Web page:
Politics & Government

Columbus Mayor Teresa Tomlinson announces her plans when she leaves office

Teresa Tomlinson among the female faces emerging in Georgia politics

Women are on the tops of ballots and are being elected in record numbers in Georgia local government. But there’s still not gender parity in state and national politics. Columbus Mayor Teresa Tomlinson discusses the issues around the topic.
Up Next
Women are on the tops of ballots and are being elected in record numbers in Georgia local government. But there’s still not gender parity in state and national politics. Columbus Mayor Teresa Tomlinson discusses the issues around the topic.

Columbus Mayor Teresa Tomlinson plans to practice law again when her second term ends early next year. But she said the move will not impact future political considerations.

Hall Booth Smith, P.C., which has six offices across the South, announced Tuesday morning that Tomlinson, 53, will join its firm as a partner specializing in complex litigation, crisis management and strategic solutions. She will work out of the Atlanta and Columbus offices when her mayoral term ends.

“I miss the courtroom and I miss litigation,” Tomlinson said this week. “I love it and want the opportunity to get back into it.”

Prior to her time as mayor, Tomlinson practiced law for 16-years with Pope, McGlamry in its Atlanta and Columbus offices, leaving the practice in 2007 to become the executive director of MidTown Inc., a nonprofit entity that focused on redevelopment in Columbus.

She rode her work with MidTown Inc. into a run for mayor in 2010, winning a contested race that included Councilor Wayne Anthony and Zeph Baker, who had run unsuccessfully for the state House previously. She beat Baker in a runoff and then won re-election in 2014 by defeating former Chamber of Commerce executive Colin Martin.

Though the mayor of Columbus is elected in a non-partisan election, Tomlinson has worked hard for a number of Democratic candidates in the recent election cycle, including gubernatorial candidate Stacey Abrams. Tomlinson, 53 and an Atlanta native, has been exploring a possible run for U.S. Senate in 2020 against Republican incumbent David Perdue.

“I chose to join Hall Booth Smith because they have a deep commitment to public service,” Tomlinson said. “The firm is supportive of my pursuing future public service should that opportunity present itself.”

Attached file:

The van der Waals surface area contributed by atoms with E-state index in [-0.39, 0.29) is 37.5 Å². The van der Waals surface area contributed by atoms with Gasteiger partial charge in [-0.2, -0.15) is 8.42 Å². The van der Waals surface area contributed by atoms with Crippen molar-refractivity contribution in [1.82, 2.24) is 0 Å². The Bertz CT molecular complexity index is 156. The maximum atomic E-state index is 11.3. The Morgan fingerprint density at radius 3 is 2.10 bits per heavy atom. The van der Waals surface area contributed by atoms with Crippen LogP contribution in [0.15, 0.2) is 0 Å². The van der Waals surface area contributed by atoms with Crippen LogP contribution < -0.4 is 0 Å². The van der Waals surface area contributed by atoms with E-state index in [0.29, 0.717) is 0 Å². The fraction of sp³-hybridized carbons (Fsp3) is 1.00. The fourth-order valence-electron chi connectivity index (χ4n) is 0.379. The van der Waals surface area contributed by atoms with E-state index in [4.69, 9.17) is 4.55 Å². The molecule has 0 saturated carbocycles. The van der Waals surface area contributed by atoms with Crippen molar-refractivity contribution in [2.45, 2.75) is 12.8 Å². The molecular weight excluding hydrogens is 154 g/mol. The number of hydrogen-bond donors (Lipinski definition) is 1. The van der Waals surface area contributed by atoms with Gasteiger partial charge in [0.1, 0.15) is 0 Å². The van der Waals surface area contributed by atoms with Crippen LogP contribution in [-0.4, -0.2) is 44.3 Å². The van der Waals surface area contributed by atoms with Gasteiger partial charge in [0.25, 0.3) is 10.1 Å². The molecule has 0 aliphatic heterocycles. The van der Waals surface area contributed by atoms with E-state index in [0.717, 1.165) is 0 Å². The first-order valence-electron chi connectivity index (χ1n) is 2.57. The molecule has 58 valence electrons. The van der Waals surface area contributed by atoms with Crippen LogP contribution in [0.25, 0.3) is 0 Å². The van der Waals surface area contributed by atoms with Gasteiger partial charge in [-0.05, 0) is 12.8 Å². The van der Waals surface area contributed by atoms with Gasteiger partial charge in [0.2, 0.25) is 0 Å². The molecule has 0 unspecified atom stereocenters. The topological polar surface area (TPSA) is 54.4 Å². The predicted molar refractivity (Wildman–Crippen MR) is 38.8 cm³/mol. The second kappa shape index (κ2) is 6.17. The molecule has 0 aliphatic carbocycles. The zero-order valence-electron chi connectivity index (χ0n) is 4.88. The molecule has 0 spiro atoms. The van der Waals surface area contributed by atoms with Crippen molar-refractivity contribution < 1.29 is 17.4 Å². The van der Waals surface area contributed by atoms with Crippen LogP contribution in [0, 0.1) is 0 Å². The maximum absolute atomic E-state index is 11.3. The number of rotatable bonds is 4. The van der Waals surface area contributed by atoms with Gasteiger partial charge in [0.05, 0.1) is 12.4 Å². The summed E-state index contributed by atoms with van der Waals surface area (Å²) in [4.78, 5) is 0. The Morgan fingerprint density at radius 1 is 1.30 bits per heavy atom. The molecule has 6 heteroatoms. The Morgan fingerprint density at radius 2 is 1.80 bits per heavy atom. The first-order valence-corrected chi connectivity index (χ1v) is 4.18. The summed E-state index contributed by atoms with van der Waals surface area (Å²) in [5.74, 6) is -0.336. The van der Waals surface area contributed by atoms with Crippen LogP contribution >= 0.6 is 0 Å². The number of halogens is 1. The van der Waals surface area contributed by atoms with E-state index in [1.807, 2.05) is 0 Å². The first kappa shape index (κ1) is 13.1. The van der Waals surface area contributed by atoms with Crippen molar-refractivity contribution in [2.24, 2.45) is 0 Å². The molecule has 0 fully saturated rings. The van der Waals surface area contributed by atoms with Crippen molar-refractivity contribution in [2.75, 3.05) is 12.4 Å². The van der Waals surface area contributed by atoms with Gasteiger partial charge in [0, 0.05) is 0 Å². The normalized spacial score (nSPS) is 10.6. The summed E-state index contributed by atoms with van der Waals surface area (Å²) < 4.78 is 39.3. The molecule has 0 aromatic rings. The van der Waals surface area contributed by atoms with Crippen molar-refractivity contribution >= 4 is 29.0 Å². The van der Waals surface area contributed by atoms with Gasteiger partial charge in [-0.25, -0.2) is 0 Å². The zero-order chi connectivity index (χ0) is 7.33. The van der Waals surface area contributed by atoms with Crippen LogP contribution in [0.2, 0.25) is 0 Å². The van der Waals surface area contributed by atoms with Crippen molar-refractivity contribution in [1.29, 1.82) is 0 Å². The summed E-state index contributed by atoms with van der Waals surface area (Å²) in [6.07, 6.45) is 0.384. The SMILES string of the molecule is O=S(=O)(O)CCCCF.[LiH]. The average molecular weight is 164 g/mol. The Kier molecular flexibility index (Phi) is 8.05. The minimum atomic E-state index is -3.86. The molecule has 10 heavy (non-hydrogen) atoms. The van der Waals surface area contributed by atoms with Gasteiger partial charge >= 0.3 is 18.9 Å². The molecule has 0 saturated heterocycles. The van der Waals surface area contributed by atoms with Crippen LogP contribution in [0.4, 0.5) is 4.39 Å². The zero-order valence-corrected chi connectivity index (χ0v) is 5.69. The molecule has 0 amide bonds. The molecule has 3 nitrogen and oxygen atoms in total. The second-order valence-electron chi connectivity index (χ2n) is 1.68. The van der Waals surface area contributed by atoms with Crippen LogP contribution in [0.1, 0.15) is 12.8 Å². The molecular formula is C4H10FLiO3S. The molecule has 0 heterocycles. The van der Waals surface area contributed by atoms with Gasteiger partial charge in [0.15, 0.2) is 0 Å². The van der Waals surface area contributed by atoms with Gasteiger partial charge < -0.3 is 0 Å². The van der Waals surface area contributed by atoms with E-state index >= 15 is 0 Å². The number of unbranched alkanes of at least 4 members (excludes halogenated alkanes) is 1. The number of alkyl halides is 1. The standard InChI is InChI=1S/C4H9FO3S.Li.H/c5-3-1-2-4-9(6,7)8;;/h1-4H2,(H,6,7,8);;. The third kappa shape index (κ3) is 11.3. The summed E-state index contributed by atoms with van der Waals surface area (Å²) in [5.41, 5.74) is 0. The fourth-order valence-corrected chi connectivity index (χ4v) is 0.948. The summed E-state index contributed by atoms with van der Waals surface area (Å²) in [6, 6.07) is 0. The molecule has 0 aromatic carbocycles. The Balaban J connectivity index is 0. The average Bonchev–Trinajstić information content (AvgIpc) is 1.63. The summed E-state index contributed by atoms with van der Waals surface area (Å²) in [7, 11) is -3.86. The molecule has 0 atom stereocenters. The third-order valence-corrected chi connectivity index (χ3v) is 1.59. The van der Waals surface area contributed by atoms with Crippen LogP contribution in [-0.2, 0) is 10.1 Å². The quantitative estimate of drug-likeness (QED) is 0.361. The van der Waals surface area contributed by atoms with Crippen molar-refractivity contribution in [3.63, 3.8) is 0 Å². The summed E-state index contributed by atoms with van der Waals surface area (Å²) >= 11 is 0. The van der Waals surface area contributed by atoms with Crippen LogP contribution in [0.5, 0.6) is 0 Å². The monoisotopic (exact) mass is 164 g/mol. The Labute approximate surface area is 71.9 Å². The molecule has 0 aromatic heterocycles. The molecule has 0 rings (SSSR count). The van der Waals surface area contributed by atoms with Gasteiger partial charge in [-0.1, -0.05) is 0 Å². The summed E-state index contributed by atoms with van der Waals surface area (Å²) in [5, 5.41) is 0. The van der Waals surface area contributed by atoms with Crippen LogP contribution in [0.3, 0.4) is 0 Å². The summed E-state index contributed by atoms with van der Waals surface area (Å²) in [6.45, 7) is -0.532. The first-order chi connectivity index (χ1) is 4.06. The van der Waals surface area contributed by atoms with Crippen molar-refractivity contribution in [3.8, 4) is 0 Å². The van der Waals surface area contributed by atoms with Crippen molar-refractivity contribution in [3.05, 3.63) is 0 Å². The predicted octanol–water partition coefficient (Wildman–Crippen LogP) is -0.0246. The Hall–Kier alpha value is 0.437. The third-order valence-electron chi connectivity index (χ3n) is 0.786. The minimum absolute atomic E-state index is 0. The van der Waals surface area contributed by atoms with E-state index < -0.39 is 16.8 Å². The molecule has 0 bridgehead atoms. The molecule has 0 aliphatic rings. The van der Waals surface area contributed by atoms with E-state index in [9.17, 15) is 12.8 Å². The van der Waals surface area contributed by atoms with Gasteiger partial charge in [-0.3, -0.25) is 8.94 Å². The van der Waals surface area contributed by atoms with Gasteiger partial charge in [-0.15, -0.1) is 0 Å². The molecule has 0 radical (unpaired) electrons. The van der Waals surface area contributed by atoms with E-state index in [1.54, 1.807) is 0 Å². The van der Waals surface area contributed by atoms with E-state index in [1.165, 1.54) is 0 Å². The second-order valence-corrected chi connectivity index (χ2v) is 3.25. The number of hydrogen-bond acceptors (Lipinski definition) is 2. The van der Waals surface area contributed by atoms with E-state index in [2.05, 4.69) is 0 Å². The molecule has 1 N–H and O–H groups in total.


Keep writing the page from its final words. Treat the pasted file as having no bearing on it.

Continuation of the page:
The leadership at Hall Booth understands her interest in another political office and has been supportive during the employment talks, she said. Hall Booth Smith Chairman and co-founder John Hall said the growing firm, which now has more than 200 attorneys, is personality-driven and Tomlinson is a perfect fit.

“We don’t have any hesitation about her political future,” Hall said.

Columbus Mayor Teresa Tomlinson was re-elected to office in 2014, and at the time expressed no intention of running for office in the future. The Ledger-Enquirer has confirmed that she is now considering a run for state office.

Tomlinson brings a strong legal background that has been enhanced by her time as the city’s top executive, Hall said.

“Teresa is an amazingly talented attorney and strategic thinker who will play a key leadership role in the firm, and help set the agenda for the future of the firm,” Hall said. “Her sharp mind and legal acumen will enhance our service to clients locally and nationally, and most importantly, her sterling character and passion for servant leadership align with the values that make HBS what it is today.”

Tomlinson has become a frequent guest contributor on political and legal matters for media outlets, such as Georgia Public Broadcasting; MSNBC’s AM Joy Show; and The Daily Beast. She will continue to make those appearances, she said.

Tonlinson leaves office on Jan. 7 and will succeeded by Mayor-elect Skip Henderson, who spent 20 years on council before running for mayor. He won a five-way race in May without a runoff.

Hall Booth Smith’s second largest office in Columbus, where it has more than 20 attorneys. The firm was established in 1989 and now has six regional offices located throughout Georgia, as well as offices in Birmingham, Ala.; Charleston, S.C.; Asheville and Charlotte in North Carolina; Jacksonville, North Palm Beach and Tallahassee in Florida; and Nashville and Memphis in Tennessee.

Columbus Mayor Teresa Tomlinson discussed in a recent interview with the Ledger-Enquirer's Tim Chitwood several issues, such as density and poverty, that impact the crime rate in Columbus. She also talked about how Columbus has become a large urba

  Comments